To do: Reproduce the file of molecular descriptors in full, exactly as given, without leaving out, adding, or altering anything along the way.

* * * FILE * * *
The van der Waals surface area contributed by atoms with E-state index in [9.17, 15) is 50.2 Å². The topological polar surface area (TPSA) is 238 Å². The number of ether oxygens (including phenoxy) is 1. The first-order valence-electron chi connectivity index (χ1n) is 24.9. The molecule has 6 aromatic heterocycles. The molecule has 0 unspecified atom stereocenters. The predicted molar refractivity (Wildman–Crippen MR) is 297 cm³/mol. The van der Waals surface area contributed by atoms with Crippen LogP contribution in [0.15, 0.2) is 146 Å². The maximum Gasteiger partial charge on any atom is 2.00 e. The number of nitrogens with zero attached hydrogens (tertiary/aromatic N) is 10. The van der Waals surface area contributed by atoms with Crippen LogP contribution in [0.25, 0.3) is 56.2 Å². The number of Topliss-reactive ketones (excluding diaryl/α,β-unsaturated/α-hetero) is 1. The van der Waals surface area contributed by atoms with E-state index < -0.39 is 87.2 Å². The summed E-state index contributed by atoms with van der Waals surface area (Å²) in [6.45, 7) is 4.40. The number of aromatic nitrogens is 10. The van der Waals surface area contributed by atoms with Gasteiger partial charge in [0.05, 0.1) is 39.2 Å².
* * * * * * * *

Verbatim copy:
The van der Waals surface area contributed by atoms with E-state index in [9.17, 15) is 50.2 Å². The topological polar surface area (TPSA) is 238 Å². The number of ether oxygens (including phenoxy) is 1. The first-order valence-electron chi connectivity index (χ1n) is 24.9. The molecule has 6 aromatic heterocycles. The molecule has 0 unspecified atom stereocenters. The predicted molar refractivity (Wildman–Crippen MR) is 297 cm³/mol. The van der Waals surface area contributed by atoms with Crippen LogP contribution in [0.15, 0.2) is 146 Å². The maximum Gasteiger partial charge on any atom is 2.00 e. The number of nitrogens with zero attached hydrogens (tertiary/aromatic N) is 10. The van der Waals surface area contributed by atoms with Crippen LogP contribution in [0.25, 0.3) is 56.2 Å². The number of Topliss-reactive ketones (excluding diaryl/α,β-unsaturated/α-hetero) is 1. The van der Waals surface area contributed by atoms with E-state index < -0.39 is 87.2 Å². The summed E-state index contributed by atoms with van der Waals surface area (Å²) in [6.45, 7) is 4.40. The number of aromatic nitrogens is 10. The van der Waals surface area contributed by atoms with Gasteiger partial charge in [0.05, 0.1) is 39.2 Å².